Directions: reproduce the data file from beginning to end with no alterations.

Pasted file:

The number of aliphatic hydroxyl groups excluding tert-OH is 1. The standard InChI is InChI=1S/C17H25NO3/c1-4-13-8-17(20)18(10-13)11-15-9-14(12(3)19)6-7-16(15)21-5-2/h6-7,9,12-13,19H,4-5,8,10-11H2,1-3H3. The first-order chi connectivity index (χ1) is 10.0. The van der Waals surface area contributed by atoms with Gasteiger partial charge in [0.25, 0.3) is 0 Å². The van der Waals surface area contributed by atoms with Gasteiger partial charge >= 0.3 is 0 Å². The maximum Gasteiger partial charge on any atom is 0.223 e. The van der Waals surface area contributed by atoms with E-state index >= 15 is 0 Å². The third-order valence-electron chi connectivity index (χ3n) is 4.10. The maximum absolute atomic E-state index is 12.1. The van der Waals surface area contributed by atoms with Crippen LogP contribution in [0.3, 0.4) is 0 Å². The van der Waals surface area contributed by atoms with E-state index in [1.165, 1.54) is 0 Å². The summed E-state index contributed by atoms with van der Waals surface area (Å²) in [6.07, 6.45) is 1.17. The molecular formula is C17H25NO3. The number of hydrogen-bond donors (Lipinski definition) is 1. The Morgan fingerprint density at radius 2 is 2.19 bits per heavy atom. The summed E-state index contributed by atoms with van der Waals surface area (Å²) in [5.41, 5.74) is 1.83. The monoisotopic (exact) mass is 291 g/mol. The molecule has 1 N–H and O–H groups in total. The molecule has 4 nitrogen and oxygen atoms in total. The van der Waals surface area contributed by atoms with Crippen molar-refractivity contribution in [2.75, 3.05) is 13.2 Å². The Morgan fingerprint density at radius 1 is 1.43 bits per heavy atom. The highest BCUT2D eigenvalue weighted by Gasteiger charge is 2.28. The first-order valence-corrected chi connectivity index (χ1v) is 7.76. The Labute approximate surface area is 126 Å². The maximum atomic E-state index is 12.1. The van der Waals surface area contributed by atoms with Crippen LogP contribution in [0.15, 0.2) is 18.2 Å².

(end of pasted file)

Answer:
The number of aliphatic hydroxyl groups excluding tert-OH is 1. The standard InChI is InChI=1S/C17H25NO3/c1-4-13-8-17(20)18(10-13)11-15-9-14(12(3)19)6-7-16(15)21-5-2/h6-7,9,12-13,19H,4-5,8,10-11H2,1-3H3. The first-order chi connectivity index (χ1) is 10.0. The van der Waals surface area contributed by atoms with Gasteiger partial charge in [0.25, 0.3) is 0 Å². The van der Waals surface area contributed by atoms with Gasteiger partial charge >= 0.3 is 0 Å². The maximum Gasteiger partial charge on any atom is 0.223 e. The van der Waals surface area contributed by atoms with E-state index >= 15 is 0 Å². The third-order valence-electron chi connectivity index (χ3n) is 4.10. The maximum absolute atomic E-state index is 12.1. The van der Waals surface area contributed by atoms with Crippen LogP contribution in [0.3, 0.4) is 0 Å². The van der Waals surface area contributed by atoms with E-state index in [1.165, 1.54) is 0 Å². The summed E-state index contributed by atoms with van der Waals surface area (Å²) in [6.07, 6.45) is 1.17. The molecular formula is C17H25NO3. The number of hydrogen-bond donors (Lipinski definition) is 1. The Morgan fingerprint density at radius 2 is 2.19 bits per heavy atom. The summed E-state index contributed by atoms with van der Waals surface area (Å²) in [5.41, 5.74) is 1.83. The monoisotopic (exact) mass is 291 g/mol. The molecule has 1 N–H and O–H groups in total. The molecule has 4 nitrogen and oxygen atoms in total. The van der Waals surface area contributed by atoms with Crippen molar-refractivity contribution in [2.75, 3.05) is 13.2 Å². The Morgan fingerprint density at radius 1 is 1.43 bits per heavy atom. The highest BCUT2D eigenvalue weighted by Gasteiger charge is 2.28. The first-order valence-corrected chi connectivity index (χ1v) is 7.76. The Labute approximate surface area is 126 Å². The maximum atomic E-state index is 12.1. The van der Waals surface area contributed by atoms with Crippen LogP contribution in [0.15, 0.2) is 18.2 Å².